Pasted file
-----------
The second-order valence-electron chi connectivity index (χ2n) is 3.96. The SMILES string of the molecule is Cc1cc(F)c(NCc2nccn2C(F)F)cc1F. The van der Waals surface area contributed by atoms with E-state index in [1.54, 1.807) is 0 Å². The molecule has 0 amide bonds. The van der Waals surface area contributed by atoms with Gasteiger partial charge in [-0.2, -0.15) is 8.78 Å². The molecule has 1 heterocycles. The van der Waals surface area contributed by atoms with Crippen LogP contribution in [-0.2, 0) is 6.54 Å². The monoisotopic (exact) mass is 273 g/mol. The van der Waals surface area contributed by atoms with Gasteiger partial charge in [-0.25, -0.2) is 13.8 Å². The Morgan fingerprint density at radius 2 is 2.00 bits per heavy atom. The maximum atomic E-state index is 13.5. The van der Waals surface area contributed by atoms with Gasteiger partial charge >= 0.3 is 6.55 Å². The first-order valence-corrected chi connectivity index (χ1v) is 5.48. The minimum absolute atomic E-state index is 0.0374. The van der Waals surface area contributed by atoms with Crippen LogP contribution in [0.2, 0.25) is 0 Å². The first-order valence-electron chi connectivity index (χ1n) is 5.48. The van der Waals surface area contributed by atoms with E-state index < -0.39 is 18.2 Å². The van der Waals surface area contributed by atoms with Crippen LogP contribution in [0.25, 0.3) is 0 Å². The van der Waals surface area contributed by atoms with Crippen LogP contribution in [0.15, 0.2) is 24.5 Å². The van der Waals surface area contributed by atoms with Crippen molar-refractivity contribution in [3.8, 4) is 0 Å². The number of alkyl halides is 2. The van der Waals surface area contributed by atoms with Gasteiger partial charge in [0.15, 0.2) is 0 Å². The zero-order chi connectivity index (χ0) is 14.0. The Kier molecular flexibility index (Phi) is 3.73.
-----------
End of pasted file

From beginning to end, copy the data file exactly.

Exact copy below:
The second-order valence-electron chi connectivity index (χ2n) is 3.96. The SMILES string of the molecule is Cc1cc(F)c(NCc2nccn2C(F)F)cc1F. The van der Waals surface area contributed by atoms with E-state index in [1.54, 1.807) is 0 Å². The molecule has 0 amide bonds. The van der Waals surface area contributed by atoms with Gasteiger partial charge in [-0.2, -0.15) is 8.78 Å². The molecule has 1 heterocycles. The van der Waals surface area contributed by atoms with Crippen LogP contribution in [-0.2, 0) is 6.54 Å². The monoisotopic (exact) mass is 273 g/mol. The van der Waals surface area contributed by atoms with Gasteiger partial charge in [-0.25, -0.2) is 13.8 Å². The Morgan fingerprint density at radius 2 is 2.00 bits per heavy atom. The maximum atomic E-state index is 13.5. The van der Waals surface area contributed by atoms with Gasteiger partial charge >= 0.3 is 6.55 Å². The first-order valence-corrected chi connectivity index (χ1v) is 5.48. The minimum absolute atomic E-state index is 0.0374. The van der Waals surface area contributed by atoms with Crippen LogP contribution in [0.2, 0.25) is 0 Å². The first-order valence-electron chi connectivity index (χ1n) is 5.48. The van der Waals surface area contributed by atoms with E-state index < -0.39 is 18.2 Å². The van der Waals surface area contributed by atoms with Crippen LogP contribution in [0.25, 0.3) is 0 Å². The van der Waals surface area contributed by atoms with Crippen LogP contribution in [0.15, 0.2) is 24.5 Å². The van der Waals surface area contributed by atoms with Crippen molar-refractivity contribution in [3.8, 4) is 0 Å². The number of alkyl halides is 2. The van der Waals surface area contributed by atoms with Gasteiger partial charge in [0.15, 0.2) is 0 Å². The zero-order chi connectivity index (χ0) is 14.0. The Kier molecular flexibility index (Phi) is 3.73.